US 7134894 B2
Disclosed are two embodiments of a coaxial electrical connector designed for use in hazardous locations. Mating connectors are connected coaxially, and coupled together by means of a threaded connection. When the mating connectors are connected, they cannot be disconnected manually. Rather, a tool is necessary to disconnect the connectors. In one embodiment, each connector includes a generally cylindrical coupler member having integral, axial fingers or tines spaced circumferentially. The couplers are rotatably mounted to inserts in which the connecting elements are embedded. A ratchet assembly permits the couplers to be threaded together to make a connection but is overridden in the unconnecting direction, requiring a tool to be placed in the space between adjacent tines to connect the coupler to an associated outer housing which may then be turned to disconnect the connectors. In a second embodiment, coupling members are provided with a ratchet interface surface having interlocking, yieldable teeth so that when the coupling members are secured by hand, a retaining force secures the coupling members together and prevents disconnection by manual force alone, requiring tools to deform the teeth and disconnect the connectors.
1. An electrical connecting device comprising:
a male connector including;
a male insert;
at least one male connecting element carried by said male insert;
a male coupler having exterior threads adjacent a forward end; and
a first coupler overmold engaging an outer surface of said male coupler and having a forward portion defining a first ratchet interface surface extending circumferentially about said forward portion of said male coupler; and
a female connector including;
a female insert;
at least one female connecting element carried by said female insert and constructed and arranged to couple electrically with said male connecting element when said male and female connectors are assembled together;
a female coupler rotatably mounted on said female insert and limited in movement along an axis thereof; and
a second coupler overmold engaging an outer surface of said female coupler and having a forward portion defining a second ratchet surface extending circumferentially about said forward portion of said second coupler and adapted to engage with locking force to said first ratchet surface of said first connector when said first and second couplers are fastened together;
said first and second overmolds being made of deformable, resilient material of a hardness rendering it difficult to disconnect said connectors manually.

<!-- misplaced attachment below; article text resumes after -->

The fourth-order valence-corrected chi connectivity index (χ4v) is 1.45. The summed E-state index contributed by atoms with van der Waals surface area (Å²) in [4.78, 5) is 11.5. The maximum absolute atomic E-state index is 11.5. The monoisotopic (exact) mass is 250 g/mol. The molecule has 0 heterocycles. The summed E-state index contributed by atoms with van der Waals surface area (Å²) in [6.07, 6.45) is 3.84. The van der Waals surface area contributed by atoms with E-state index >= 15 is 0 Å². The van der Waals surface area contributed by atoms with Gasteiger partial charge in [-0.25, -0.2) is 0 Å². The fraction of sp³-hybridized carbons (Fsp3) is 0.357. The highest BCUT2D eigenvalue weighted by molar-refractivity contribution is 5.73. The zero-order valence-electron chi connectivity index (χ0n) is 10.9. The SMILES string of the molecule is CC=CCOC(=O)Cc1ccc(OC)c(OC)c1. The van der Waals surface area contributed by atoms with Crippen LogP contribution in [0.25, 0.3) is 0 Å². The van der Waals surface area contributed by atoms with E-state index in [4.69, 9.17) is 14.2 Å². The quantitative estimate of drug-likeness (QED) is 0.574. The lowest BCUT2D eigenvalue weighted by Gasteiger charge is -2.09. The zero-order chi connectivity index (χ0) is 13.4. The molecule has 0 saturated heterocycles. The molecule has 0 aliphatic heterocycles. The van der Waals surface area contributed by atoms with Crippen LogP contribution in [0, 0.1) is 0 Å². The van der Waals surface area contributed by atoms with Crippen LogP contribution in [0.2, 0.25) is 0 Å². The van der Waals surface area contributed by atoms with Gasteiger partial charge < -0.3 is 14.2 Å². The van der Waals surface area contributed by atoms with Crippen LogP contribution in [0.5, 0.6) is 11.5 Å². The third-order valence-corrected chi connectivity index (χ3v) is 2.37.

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This application is a divisional of U.S. application Ser. No. 11/128,751 filed May 13, 2005 now U.S. Pat. No. 7,033,195 and claims the benefit of co-pending, co-owned provisional application 60/571,107 for “Electrical Connector for Hazardous Locations” filed May 14, 2004 and co-pending and co-owned provisional application 60/571,704 for “Electrical Connector for Hazardous Locations” filed May 17, 2004.
This invention relates generally to electrical connectors; and more particularly, it relates to coaxial electrical connectors which are designed to be connected manually (i.e. without tools), but which require tools such as a pliers or special wrench or device, to disconnect the mating male and female connectors. One application for connectors of this type is for use in so-called hazardous locations, such as petroleum processing and chemical manufacturing plants, where it is desired to avoid electrical arcing.
Electrical connectors of the type referred to as “quick disconnect” connectors are in widespread use in many industrial applications, such as manufacturing automation. The term “quick disconnect” connectors generally refers to connectors which may be assembled together in coaxial relation, and then coupled together mechanically, for example, by a threaded coupling nut (or simply, “coupling”). These connectors have gained increasingly wider acceptance in industries requiring modifications to manufacturing facilities. That is, “quick disconnect” refers to electrical connections which are modular and wherein the connectors may be disconnected and re-connected, perhaps in a different configuration, as opposed to hard wiring of electrical connections.